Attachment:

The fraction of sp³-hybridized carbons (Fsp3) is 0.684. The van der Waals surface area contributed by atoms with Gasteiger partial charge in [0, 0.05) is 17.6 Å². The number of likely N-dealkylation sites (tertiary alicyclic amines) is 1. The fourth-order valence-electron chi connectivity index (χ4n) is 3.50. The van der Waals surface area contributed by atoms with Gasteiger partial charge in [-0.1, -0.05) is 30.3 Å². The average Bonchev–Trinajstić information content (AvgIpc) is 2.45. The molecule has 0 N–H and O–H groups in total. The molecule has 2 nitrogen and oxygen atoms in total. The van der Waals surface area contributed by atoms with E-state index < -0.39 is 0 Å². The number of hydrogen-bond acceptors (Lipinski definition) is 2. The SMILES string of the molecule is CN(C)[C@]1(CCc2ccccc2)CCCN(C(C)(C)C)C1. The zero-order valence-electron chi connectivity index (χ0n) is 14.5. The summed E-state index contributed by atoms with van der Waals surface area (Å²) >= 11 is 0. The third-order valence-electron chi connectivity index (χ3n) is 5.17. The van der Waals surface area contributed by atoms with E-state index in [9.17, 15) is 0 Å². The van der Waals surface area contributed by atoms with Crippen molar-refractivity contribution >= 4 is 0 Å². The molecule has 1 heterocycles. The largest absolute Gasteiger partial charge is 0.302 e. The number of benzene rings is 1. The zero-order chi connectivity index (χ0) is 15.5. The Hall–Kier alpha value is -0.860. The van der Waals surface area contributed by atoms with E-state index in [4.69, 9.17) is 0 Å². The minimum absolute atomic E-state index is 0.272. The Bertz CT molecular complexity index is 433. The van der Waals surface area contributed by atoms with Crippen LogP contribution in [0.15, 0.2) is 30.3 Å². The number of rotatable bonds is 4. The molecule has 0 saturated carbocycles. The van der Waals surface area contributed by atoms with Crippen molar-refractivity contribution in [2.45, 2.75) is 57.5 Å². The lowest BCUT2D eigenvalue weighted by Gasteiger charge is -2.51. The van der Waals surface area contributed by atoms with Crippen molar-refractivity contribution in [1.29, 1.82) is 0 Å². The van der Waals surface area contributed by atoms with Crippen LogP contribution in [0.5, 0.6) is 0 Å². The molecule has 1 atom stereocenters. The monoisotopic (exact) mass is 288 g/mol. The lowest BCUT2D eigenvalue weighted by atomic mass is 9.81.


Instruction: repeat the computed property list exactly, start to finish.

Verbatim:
The fraction of sp³-hybridized carbons (Fsp3) is 0.684. The van der Waals surface area contributed by atoms with Gasteiger partial charge in [0, 0.05) is 17.6 Å². The number of likely N-dealkylation sites (tertiary alicyclic amines) is 1. The fourth-order valence-electron chi connectivity index (χ4n) is 3.50. The van der Waals surface area contributed by atoms with Gasteiger partial charge in [-0.1, -0.05) is 30.3 Å². The average Bonchev–Trinajstić information content (AvgIpc) is 2.45. The molecule has 0 N–H and O–H groups in total. The molecule has 2 nitrogen and oxygen atoms in total. The van der Waals surface area contributed by atoms with E-state index < -0.39 is 0 Å². The number of hydrogen-bond acceptors (Lipinski definition) is 2. The SMILES string of the molecule is CN(C)[C@]1(CCc2ccccc2)CCCN(C(C)(C)C)C1. The zero-order valence-electron chi connectivity index (χ0n) is 14.5. The summed E-state index contributed by atoms with van der Waals surface area (Å²) >= 11 is 0. The third-order valence-electron chi connectivity index (χ3n) is 5.17. The van der Waals surface area contributed by atoms with E-state index in [9.17, 15) is 0 Å². The van der Waals surface area contributed by atoms with Crippen molar-refractivity contribution >= 4 is 0 Å². The molecule has 1 heterocycles. The largest absolute Gasteiger partial charge is 0.302 e. The number of benzene rings is 1. The zero-order chi connectivity index (χ0) is 15.5. The Hall–Kier alpha value is -0.860. The van der Waals surface area contributed by atoms with E-state index in [4.69, 9.17) is 0 Å². The minimum absolute atomic E-state index is 0.272. The Bertz CT molecular complexity index is 433. The van der Waals surface area contributed by atoms with Crippen LogP contribution in [0.15, 0.2) is 30.3 Å². The number of rotatable bonds is 4. The molecule has 0 saturated carbocycles. The van der Waals surface area contributed by atoms with Crippen molar-refractivity contribution in [2.45, 2.75) is 57.5 Å². The lowest BCUT2D eigenvalue weighted by Gasteiger charge is -2.51. The van der Waals surface area contributed by atoms with Crippen molar-refractivity contribution in [1.29, 1.82) is 0 Å². The van der Waals surface area contributed by atoms with Crippen LogP contribution in [0.5, 0.6) is 0 Å². The molecule has 1 atom stereocenters. The monoisotopic (exact) mass is 288 g/mol. The lowest BCUT2D eigenvalue weighted by atomic mass is 9.81.